Early in the morning on Saturday, Jan. 13, Hawaii residents panicked as they received an emergency alert about a ballistic missile headed toward the island. The alert thankfully turned out to be a false alarm, according to NBC News. In the middle of the chaos, many looked to Twitter for answers. Tweets about the Hawaii ballistic missile threat alert express fear and concern about the state's safety.
Elite Daily reached out to the U.S. Department of Defense but has not heard back by the time of publication.
According to NBC, residents of Hawaii received a shocking emergency alert on their phones and televisions, warning them of a ballistic missile threat inbound to the state. The alert advised people to "seek immediate shelter," and warned that it was "not a drill." However, Hawaii's Emergency Management Agency later tweeted, "NO missile threat to Hawaii." Rep. Tulsi Gabbard, D-Hawaii, also tweeted, assuring residents that the alert was a false alarm.
In the time between the initial alert and the false alarm reports from state officials, people in Hawaii and other areas of the country expressed their confusion, fear, and desire for more information, mainly via Twitter. The alert was sent out around 8 a.m. local time on Saturday, when most residents were still sleeping or just starting their days.
Sarah Donchey, a reporter from Texas, is currently in Hawaii. She woke up to a number of notifications — including the initial alert — and panicked messages from loved ones.
Many residents followed the alert's instructions to "seek immediate shelter."
Cell phone footage shows residents hiding in storm drains and parking structures for safety.
People in other parts of the country expressed their sympathy for the residents of Hawaii.
It was clear from the footage of people's reactions and the confused tweets that the state was shaken up, and in need of some kind words.
Even though the alert was confirmed to be false, people are still looking for answers as to how something like this could have happened.
While they waited for an explanation from the state, some suggested that it could have been hackers, or perhaps a rogue employee.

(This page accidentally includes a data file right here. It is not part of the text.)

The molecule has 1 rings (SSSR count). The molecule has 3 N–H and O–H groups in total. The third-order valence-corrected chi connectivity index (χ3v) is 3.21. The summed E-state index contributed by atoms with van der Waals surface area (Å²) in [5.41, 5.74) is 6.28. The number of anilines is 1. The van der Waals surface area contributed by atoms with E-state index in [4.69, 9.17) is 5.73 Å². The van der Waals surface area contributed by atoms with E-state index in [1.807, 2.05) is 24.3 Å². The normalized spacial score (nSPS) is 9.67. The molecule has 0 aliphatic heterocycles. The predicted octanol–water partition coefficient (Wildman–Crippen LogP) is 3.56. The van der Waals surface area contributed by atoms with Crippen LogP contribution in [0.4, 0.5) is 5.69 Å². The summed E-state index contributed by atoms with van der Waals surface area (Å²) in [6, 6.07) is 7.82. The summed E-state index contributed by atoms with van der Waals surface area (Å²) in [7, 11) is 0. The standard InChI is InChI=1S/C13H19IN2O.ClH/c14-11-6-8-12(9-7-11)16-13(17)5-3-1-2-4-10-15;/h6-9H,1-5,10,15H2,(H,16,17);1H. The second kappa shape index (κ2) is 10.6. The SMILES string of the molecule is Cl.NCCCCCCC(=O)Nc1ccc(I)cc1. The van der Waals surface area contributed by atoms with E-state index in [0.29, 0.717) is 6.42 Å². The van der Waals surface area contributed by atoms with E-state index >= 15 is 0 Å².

Things didn't get much better when Hawaii's governor, David Ige, told CNN that the error occurred during a shift change, when an employee "pushed the wrong button."
Many noted the amount of time that it took Hawaiian officials to confirm that the threat was false.
Some residents claimed to have learned that the alert was false from Twitter before they heard any word from government officials.
Some wondered what would have happened if the threat had been real.
Many of them also considered the effect that this event could have on people if an actual nuclear attack were to occur. Would people take the threat seriously?
And of course, everything came back to President Trump.
The president was golfing when the alert was sent out, and has yet to comment on the matter at the time of publication.
Different sources have stated different causes for the false alarm. Although Gov. Ige stated that the alert was the result of human error, NBC reports that the White House is calling the alert "purely a state exercise." The city and county of Honolulu, as well as the U.S. Pacific Command, called the warning an "error" in their respective statements.
Gov. Ige tweeted that he was meeting with the Hawaii Department of Defense and Emergency Management department to figure out how "to prevent [this] from happening again." Federal Communications Commission Chairman Ajit Pai tweeted that the FCC will launch a "full investigation." The White House has yet to release an official statement at the time of publication.